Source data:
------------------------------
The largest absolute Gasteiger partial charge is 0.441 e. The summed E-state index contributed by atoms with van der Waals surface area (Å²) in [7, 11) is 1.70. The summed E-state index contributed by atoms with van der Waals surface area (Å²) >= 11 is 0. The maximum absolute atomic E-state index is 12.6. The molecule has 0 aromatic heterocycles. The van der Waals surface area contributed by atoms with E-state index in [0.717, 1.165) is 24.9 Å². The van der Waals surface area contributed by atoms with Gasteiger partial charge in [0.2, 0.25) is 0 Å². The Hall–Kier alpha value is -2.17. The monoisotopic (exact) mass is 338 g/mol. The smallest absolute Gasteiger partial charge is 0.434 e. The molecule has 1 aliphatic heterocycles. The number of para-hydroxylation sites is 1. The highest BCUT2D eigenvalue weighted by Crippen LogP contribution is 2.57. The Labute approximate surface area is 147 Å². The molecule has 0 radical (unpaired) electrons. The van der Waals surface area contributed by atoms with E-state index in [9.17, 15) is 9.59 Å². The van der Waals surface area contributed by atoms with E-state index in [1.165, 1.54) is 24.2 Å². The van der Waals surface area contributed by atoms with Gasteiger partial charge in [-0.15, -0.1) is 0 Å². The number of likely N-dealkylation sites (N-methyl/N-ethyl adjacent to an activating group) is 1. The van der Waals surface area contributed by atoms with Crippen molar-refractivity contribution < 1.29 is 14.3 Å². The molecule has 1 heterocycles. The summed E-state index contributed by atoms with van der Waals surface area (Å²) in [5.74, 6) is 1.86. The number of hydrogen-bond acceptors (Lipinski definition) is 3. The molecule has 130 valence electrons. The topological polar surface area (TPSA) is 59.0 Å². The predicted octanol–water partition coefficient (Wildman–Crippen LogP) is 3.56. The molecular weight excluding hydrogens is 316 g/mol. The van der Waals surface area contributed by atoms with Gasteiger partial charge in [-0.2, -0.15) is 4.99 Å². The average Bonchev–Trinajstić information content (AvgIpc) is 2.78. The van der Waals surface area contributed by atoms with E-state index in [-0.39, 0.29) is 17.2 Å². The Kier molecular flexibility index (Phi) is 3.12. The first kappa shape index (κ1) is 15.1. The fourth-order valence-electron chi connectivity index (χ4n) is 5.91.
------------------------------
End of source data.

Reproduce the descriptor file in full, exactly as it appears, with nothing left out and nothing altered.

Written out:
The largest absolute Gasteiger partial charge is 0.441 e. The summed E-state index contributed by atoms with van der Waals surface area (Å²) in [7, 11) is 1.70. The summed E-state index contributed by atoms with van der Waals surface area (Å²) >= 11 is 0. The maximum absolute atomic E-state index is 12.6. The molecule has 0 aromatic heterocycles. The van der Waals surface area contributed by atoms with E-state index in [0.717, 1.165) is 24.9 Å². The van der Waals surface area contributed by atoms with Gasteiger partial charge in [0.2, 0.25) is 0 Å². The Hall–Kier alpha value is -2.17. The monoisotopic (exact) mass is 338 g/mol. The smallest absolute Gasteiger partial charge is 0.434 e. The molecule has 1 aliphatic heterocycles. The number of para-hydroxylation sites is 1. The highest BCUT2D eigenvalue weighted by Crippen LogP contribution is 2.57. The Labute approximate surface area is 147 Å². The molecule has 0 radical (unpaired) electrons. The van der Waals surface area contributed by atoms with E-state index in [9.17, 15) is 9.59 Å². The van der Waals surface area contributed by atoms with E-state index in [1.165, 1.54) is 24.2 Å². The van der Waals surface area contributed by atoms with Gasteiger partial charge in [-0.15, -0.1) is 0 Å². The number of likely N-dealkylation sites (N-methyl/N-ethyl adjacent to an activating group) is 1. The van der Waals surface area contributed by atoms with Crippen molar-refractivity contribution < 1.29 is 14.3 Å². The molecule has 1 heterocycles. The summed E-state index contributed by atoms with van der Waals surface area (Å²) in [5.74, 6) is 1.86. The number of hydrogen-bond acceptors (Lipinski definition) is 3. The molecule has 130 valence electrons. The topological polar surface area (TPSA) is 59.0 Å². The predicted octanol–water partition coefficient (Wildman–Crippen LogP) is 3.56. The molecular weight excluding hydrogens is 316 g/mol. The van der Waals surface area contributed by atoms with Gasteiger partial charge in [-0.2, -0.15) is 4.99 Å². The average Bonchev–Trinajstić information content (AvgIpc) is 2.78. The van der Waals surface area contributed by atoms with E-state index in [-0.39, 0.29) is 17.2 Å². The Kier molecular flexibility index (Phi) is 3.12. The first kappa shape index (κ1) is 15.1. The fourth-order valence-electron chi connectivity index (χ4n) is 5.91.